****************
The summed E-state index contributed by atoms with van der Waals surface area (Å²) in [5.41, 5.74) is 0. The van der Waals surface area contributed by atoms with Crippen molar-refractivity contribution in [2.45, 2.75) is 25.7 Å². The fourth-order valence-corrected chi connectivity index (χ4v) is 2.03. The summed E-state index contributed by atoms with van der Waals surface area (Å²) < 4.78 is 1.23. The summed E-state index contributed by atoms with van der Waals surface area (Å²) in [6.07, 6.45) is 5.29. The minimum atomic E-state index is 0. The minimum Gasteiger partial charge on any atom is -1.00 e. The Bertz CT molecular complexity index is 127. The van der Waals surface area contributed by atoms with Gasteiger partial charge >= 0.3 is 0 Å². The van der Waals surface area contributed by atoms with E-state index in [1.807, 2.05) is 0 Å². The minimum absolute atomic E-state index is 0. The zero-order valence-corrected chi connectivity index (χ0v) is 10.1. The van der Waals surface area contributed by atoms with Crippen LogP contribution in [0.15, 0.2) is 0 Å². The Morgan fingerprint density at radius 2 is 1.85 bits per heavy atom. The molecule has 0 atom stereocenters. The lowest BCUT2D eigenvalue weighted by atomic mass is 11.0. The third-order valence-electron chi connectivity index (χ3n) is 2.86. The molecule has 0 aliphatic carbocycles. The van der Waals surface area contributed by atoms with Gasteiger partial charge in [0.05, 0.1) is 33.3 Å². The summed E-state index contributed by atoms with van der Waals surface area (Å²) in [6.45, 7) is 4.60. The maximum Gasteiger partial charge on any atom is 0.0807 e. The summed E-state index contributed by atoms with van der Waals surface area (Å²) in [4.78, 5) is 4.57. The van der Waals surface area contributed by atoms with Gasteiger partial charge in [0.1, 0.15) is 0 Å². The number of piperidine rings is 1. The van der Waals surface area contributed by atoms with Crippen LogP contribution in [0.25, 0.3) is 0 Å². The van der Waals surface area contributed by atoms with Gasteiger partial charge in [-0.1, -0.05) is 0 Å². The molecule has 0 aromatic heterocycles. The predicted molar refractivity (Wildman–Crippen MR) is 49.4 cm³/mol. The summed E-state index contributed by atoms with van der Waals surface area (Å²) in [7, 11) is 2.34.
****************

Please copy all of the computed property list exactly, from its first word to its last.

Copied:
The summed E-state index contributed by atoms with van der Waals surface area (Å²) in [5.41, 5.74) is 0. The van der Waals surface area contributed by atoms with Crippen molar-refractivity contribution in [2.45, 2.75) is 25.7 Å². The fourth-order valence-corrected chi connectivity index (χ4v) is 2.03. The summed E-state index contributed by atoms with van der Waals surface area (Å²) < 4.78 is 1.23. The summed E-state index contributed by atoms with van der Waals surface area (Å²) in [6.07, 6.45) is 5.29. The minimum atomic E-state index is 0. The minimum Gasteiger partial charge on any atom is -1.00 e. The Bertz CT molecular complexity index is 127. The van der Waals surface area contributed by atoms with Gasteiger partial charge >= 0.3 is 0 Å². The van der Waals surface area contributed by atoms with E-state index in [1.807, 2.05) is 0 Å². The minimum absolute atomic E-state index is 0. The zero-order valence-corrected chi connectivity index (χ0v) is 10.1. The van der Waals surface area contributed by atoms with Crippen LogP contribution in [0.15, 0.2) is 0 Å². The Morgan fingerprint density at radius 2 is 1.85 bits per heavy atom. The molecule has 0 atom stereocenters. The lowest BCUT2D eigenvalue weighted by atomic mass is 11.0. The third-order valence-electron chi connectivity index (χ3n) is 2.86. The molecule has 0 aliphatic carbocycles. The van der Waals surface area contributed by atoms with Gasteiger partial charge in [0.05, 0.1) is 33.3 Å². The summed E-state index contributed by atoms with van der Waals surface area (Å²) in [6.45, 7) is 4.60. The maximum Gasteiger partial charge on any atom is 0.0807 e. The summed E-state index contributed by atoms with van der Waals surface area (Å²) in [4.78, 5) is 4.57. The van der Waals surface area contributed by atoms with Gasteiger partial charge in [0.1, 0.15) is 0 Å². The number of piperidine rings is 1. The van der Waals surface area contributed by atoms with Crippen LogP contribution in [0.25, 0.3) is 0 Å². The van der Waals surface area contributed by atoms with Gasteiger partial charge in [-0.1, -0.05) is 0 Å². The molecule has 0 aromatic heterocycles. The predicted molar refractivity (Wildman–Crippen MR) is 49.4 cm³/mol. The summed E-state index contributed by atoms with van der Waals surface area (Å²) in [7, 11) is 2.34.